When you pull the tart out of the oven and it looks like the edges are burned, fear not, the juices WILL burn a little, but the tart should be fine. Brush the top with the apricot syrup. Loosen from parchment and let cool slightly before cutting and serving warm or room temperature. I served mine with french vanilla ice cream and the rest of the apricot syrup on the side. Yum!
The second desert was a trifle. I’ve never made a trifle before, but now that I have a trifle bowl, I felt compelled to make a trifle…Anyway, the hardest part is making the cake. I made mine from scratch, but it would be just as easy to use a boxed cake mix, or even buy a pre-made cake from the bakery. No judgement here.
White Cake (Adapted from The Joy of Cooking)
Here’s what you’ll need:
3 1/2 Cups Cake Flour
8 Egg Whites
2 Cups Sugar
1 Cup Milk
4 tsp Baking Powder
1 tsp Vanilla
1/4 tsp Salt
1 Cup Butter
Here’s What You Do:
Sift the flour, then sift it again with the baking powder and salt. Set aside. In a large bowl, cream butter until light and fluffy and then add sugar and cream until very light. Add flour mixture in three parts, alternating with milk. Stir until smooth with each addition. Stir in vanilla. In a clean bowl, whip egg whites in a frenzy until stiff but not dry. Fold into batter in parts. Divide between two 9 inch cake pans that have been greased and lined with parchment paper on the bottom. Bake at 350 degrees for 25 minutes until toothpick inserted near center comes out clean. Cool in pans on cooling rack for 5 minutes and then turn out to cool completely. To prevent sticking to racks, lay a linen tea towel over the racks.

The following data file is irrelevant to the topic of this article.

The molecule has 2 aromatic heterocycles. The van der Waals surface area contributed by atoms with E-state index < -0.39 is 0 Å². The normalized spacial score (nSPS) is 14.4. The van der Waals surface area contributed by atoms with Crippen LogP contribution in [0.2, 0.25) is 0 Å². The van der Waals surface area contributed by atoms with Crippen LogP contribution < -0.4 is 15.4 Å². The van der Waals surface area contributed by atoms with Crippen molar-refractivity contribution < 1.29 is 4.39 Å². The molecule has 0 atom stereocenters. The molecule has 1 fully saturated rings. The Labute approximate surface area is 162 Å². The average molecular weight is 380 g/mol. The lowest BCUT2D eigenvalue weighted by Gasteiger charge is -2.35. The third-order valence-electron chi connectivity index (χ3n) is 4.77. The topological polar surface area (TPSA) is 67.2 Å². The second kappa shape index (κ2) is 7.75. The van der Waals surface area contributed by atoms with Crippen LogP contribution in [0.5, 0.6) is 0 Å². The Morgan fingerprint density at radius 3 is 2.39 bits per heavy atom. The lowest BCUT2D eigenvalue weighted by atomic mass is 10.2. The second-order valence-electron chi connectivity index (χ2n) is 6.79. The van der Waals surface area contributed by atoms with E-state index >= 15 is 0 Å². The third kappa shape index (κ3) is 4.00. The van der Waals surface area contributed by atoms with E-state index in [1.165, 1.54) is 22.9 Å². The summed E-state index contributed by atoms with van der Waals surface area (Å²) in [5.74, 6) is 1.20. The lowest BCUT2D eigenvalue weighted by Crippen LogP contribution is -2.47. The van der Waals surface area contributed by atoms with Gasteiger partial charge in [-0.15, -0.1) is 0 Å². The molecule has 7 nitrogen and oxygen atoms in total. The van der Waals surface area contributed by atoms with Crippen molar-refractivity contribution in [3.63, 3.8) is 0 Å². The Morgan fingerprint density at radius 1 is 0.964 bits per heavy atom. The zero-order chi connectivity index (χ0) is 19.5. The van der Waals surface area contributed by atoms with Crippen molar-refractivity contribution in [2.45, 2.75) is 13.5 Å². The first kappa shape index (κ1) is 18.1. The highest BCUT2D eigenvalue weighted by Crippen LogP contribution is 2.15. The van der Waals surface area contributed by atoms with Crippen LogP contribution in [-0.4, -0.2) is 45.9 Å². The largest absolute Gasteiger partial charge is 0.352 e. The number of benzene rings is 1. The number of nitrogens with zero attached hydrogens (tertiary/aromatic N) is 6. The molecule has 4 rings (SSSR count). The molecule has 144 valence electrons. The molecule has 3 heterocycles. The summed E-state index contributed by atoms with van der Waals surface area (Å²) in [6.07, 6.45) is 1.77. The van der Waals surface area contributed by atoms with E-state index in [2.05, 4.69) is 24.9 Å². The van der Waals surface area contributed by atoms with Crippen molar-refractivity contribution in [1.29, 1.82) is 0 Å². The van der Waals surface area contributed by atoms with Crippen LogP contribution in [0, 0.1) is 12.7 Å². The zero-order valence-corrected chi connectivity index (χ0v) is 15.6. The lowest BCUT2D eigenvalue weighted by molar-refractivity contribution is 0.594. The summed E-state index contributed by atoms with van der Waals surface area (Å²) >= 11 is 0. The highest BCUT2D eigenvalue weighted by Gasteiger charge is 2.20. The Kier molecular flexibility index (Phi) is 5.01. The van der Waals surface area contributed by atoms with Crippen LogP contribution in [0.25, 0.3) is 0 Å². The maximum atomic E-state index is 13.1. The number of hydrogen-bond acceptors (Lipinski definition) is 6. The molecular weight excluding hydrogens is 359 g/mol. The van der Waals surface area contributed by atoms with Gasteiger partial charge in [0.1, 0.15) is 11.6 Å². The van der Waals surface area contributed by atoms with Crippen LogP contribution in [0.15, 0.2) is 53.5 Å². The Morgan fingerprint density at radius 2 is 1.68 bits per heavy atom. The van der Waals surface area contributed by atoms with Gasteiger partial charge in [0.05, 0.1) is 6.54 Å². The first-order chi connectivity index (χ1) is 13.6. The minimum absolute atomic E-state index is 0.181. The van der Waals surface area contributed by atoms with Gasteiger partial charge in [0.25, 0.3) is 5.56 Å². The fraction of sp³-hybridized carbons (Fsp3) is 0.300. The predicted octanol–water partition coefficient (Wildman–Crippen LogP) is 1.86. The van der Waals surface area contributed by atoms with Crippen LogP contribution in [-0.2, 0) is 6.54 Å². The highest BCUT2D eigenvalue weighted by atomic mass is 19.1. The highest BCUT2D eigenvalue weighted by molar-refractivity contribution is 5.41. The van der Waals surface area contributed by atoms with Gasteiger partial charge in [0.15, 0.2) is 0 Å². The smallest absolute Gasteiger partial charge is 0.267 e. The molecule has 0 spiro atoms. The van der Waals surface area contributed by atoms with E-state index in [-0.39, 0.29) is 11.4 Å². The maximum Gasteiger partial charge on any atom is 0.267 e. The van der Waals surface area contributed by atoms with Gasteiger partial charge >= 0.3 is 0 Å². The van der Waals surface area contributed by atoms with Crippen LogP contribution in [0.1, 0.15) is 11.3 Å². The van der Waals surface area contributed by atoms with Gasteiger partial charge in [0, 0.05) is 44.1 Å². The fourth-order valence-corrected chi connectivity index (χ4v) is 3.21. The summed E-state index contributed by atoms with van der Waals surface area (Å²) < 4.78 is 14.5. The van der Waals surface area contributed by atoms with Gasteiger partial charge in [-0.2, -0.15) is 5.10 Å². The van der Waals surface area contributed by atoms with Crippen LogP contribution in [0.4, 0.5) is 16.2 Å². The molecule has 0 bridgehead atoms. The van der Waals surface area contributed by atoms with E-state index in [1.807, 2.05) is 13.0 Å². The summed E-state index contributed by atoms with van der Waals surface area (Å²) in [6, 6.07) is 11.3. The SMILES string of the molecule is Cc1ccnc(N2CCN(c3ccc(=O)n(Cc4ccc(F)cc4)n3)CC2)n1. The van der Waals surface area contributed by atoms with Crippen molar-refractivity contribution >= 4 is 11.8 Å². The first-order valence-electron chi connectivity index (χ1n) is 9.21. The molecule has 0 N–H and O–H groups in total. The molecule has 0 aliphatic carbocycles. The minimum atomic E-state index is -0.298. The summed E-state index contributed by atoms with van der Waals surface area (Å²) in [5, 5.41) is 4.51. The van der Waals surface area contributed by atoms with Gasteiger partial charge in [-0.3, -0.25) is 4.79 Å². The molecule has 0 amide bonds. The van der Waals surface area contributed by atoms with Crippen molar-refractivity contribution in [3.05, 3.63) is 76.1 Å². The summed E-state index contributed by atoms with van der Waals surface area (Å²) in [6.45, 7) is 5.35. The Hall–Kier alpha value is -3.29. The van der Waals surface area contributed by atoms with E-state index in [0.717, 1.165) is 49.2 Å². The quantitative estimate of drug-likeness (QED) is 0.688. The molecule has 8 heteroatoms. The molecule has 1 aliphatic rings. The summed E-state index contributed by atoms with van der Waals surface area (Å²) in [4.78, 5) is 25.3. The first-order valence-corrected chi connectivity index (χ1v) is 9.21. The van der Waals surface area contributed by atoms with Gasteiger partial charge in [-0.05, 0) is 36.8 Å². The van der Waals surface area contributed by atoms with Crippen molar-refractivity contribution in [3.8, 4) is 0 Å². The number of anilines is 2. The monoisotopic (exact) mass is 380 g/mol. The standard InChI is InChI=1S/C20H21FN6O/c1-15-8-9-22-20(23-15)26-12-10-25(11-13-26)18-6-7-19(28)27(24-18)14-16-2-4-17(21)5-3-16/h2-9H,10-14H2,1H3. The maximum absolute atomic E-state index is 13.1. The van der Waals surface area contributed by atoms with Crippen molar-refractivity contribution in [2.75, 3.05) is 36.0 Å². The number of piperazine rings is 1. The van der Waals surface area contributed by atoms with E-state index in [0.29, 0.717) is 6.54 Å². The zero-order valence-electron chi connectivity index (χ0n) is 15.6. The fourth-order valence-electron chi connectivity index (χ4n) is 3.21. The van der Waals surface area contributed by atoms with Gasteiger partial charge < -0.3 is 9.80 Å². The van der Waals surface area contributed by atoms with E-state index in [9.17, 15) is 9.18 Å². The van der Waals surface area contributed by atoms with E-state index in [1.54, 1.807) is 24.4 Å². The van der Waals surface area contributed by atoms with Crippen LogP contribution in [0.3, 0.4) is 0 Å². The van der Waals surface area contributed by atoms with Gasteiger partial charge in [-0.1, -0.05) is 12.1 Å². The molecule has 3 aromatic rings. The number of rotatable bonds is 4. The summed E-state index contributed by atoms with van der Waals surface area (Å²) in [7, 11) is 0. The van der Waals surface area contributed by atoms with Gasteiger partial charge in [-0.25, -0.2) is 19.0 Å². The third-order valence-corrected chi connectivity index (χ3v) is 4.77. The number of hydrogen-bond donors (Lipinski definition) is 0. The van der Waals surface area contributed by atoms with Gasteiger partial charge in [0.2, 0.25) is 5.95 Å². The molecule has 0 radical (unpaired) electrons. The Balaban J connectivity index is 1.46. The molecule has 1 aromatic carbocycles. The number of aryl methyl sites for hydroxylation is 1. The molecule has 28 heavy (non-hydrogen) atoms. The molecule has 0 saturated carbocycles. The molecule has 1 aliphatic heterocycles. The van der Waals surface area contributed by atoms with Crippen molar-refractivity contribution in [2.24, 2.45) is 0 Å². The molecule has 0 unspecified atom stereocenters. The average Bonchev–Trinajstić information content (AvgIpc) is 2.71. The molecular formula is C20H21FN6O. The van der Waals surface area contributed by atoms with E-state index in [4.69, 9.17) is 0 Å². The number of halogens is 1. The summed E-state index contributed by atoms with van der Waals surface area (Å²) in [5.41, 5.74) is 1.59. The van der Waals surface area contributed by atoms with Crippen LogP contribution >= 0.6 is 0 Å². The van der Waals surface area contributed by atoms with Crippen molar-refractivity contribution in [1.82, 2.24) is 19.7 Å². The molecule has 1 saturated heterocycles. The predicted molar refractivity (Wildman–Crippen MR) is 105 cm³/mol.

If you’re using this to make cake (and you should, because it’s awesome) this is where you’d frost it or fill it or hide in your room and eat the whole thing in one sitting. Whatever.
If you’re going on to make the trifle, let the cakes sit out at least 12 hours to dry a little before going on. Then cut off the top and bottom of the cake to make flat surfaces and use your trifle bowl as a guide to cut circles that just fit in the bowl.
To make the Cream for the Trifle (adapted from Sunny Anderson of the Food Network)
Here’s What You’ll Need:
2/3 Cup Sugar
2 Cups Heavy Cream
1 lb Cream Cheese
Beat the sugar and the cream cheese with a mixer on medium speed until smooth and light. Add the cream and beat on medium-high speed until smooth and the consistency of whipped cream.
To assemble the desert, layer the cake, cream, and your choice of fresh berries. I used strawberries, raspberries and black berries. I put cake on the bottom to give it structure, but there’s no wrong way to make a trifle. Top with cream and a couple of berries and presto! You can make the whole thing in advance and keep it in the fridge until dessert time. Make sure that if you’re planning to store it that you 1) cover the trifle to keep it from drying out and picking up smells and 2) use berries that will last a few days. Raspberries would probably be out.
So that’s that. Two deserts you can make ahead, at least partly.